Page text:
It's a Bird, Its a Plane


April/May 2001


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Until recently, researchers in need of oceanic data had to rely on the limited information gathered by satellites and airliners. But that will change this summer when Seascan, a flying robot, makes its debut. Weighing a mere 29 pounds and only ten feet in wingspan, the miniature autonomous aircraft was designed to go places satellites and weather balloons can't.

Seascan is fitted with a digital video camera - visible or infrared for day or night operation - that can spot objects as small as a log from more than five miles away. Launched into the sky by catapult, the plane navigates via GPS and rides the prevailing winds below the level of jet flight, aiding those on the ground with tasks from weather re search to rescue operations.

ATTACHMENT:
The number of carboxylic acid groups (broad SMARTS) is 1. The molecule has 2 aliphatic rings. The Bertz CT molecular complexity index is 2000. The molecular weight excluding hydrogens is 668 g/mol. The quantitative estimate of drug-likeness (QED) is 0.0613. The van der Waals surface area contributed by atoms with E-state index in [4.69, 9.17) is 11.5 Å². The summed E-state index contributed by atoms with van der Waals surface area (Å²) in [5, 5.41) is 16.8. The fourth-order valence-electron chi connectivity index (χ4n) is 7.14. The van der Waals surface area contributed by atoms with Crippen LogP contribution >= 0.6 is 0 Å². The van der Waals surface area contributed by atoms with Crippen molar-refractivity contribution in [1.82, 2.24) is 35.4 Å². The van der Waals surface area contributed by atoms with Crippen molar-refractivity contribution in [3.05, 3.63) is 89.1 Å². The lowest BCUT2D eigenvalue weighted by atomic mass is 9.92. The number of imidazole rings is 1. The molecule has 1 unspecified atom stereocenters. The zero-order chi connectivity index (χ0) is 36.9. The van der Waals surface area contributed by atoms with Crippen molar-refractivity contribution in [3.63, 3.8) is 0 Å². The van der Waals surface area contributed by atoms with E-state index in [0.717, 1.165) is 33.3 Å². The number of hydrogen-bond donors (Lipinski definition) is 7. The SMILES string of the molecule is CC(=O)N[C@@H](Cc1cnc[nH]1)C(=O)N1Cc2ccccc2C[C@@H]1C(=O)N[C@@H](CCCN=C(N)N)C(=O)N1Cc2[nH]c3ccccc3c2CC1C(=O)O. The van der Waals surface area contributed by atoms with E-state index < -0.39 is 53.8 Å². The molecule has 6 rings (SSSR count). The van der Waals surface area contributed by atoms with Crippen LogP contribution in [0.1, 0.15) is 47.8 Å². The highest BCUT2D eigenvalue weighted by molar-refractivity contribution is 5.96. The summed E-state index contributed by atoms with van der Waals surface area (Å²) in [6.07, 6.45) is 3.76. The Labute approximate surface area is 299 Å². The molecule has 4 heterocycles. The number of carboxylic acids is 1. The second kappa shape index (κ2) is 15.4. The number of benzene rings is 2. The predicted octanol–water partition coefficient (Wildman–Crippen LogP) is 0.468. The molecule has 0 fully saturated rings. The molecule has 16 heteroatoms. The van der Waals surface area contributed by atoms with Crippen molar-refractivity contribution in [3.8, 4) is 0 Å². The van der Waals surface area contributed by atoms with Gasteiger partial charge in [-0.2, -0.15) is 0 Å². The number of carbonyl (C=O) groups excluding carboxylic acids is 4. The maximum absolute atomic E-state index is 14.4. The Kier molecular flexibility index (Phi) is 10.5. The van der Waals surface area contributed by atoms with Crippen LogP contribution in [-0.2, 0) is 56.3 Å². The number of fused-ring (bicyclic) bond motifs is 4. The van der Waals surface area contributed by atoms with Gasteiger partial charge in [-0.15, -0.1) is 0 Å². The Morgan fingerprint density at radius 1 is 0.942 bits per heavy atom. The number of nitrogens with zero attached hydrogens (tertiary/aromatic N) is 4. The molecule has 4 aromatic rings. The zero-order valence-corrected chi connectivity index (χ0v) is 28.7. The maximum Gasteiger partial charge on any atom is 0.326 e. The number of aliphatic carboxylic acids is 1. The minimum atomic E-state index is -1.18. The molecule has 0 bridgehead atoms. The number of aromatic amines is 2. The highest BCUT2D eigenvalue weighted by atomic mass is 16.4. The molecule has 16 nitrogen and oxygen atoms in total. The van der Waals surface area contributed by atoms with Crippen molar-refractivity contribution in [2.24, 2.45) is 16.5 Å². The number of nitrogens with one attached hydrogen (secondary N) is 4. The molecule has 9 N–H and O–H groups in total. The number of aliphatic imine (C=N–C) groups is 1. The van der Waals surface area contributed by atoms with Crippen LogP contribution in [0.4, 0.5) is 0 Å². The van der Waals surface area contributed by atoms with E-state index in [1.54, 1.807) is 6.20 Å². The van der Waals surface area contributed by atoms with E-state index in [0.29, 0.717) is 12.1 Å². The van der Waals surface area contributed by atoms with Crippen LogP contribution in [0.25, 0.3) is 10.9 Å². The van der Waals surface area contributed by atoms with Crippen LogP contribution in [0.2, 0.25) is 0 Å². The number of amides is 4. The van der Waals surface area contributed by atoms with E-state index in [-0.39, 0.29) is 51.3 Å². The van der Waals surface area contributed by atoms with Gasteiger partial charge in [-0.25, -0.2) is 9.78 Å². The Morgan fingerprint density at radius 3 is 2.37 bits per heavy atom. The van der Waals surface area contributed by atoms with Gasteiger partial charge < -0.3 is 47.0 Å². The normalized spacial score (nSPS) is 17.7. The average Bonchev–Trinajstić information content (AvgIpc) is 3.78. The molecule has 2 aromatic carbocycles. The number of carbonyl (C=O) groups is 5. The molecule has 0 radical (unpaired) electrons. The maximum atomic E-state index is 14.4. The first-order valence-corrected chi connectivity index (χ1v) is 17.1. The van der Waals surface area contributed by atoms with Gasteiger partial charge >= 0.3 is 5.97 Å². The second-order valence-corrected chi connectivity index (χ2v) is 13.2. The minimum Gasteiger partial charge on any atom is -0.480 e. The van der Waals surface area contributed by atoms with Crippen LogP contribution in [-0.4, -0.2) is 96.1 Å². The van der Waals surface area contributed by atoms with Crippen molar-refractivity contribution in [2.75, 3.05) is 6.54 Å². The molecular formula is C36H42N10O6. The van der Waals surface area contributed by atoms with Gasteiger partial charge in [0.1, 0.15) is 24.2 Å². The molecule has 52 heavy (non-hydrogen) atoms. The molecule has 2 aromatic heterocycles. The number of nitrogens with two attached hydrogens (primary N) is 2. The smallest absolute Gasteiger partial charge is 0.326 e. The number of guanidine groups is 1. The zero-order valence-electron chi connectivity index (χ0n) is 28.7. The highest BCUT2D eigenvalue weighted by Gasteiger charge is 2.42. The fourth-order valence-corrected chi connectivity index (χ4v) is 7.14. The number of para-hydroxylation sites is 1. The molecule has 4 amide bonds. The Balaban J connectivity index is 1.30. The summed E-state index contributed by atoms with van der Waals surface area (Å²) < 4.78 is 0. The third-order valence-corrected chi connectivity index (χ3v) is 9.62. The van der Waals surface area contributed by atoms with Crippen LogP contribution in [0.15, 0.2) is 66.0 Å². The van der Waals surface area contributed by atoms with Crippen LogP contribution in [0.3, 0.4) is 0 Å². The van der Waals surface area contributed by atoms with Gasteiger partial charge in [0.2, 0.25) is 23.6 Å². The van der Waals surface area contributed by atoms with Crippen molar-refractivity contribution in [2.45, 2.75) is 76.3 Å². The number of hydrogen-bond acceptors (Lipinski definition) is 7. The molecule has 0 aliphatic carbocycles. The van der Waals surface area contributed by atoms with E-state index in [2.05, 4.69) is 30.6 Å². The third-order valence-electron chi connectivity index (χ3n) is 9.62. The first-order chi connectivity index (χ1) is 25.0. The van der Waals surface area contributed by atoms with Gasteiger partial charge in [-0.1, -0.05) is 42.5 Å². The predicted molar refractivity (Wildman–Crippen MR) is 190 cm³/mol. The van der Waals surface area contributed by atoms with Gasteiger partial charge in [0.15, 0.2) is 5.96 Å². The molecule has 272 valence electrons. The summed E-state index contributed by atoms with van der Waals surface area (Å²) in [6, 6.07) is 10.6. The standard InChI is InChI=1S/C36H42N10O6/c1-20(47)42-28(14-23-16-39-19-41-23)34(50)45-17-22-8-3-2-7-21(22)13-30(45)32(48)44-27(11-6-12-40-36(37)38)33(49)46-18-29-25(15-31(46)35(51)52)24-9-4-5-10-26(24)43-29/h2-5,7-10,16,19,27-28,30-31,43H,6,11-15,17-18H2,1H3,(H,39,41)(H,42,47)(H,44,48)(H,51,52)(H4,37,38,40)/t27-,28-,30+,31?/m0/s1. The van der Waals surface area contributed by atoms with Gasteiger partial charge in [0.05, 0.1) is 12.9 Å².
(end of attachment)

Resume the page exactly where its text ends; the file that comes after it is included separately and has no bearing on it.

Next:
Since 1997, the Insitu Group and the University of Washington have collaborated to develop data-collecting aircraft that would aid a number of weather- and ocean-related fields and occupations. In 1998, researchers developed Aerosonde Laima, the first robotic craft to cross the Atlantic Ocean. Its success drew attention to the potential of robotic aircraft and led to the development of Seascan. "This time we're saying there's more capability in the aircraft. We're ready to go into routine service - it's a product more than a prototype," says Tad McGeer, Insitu Group president.

-Kirsten Galisson








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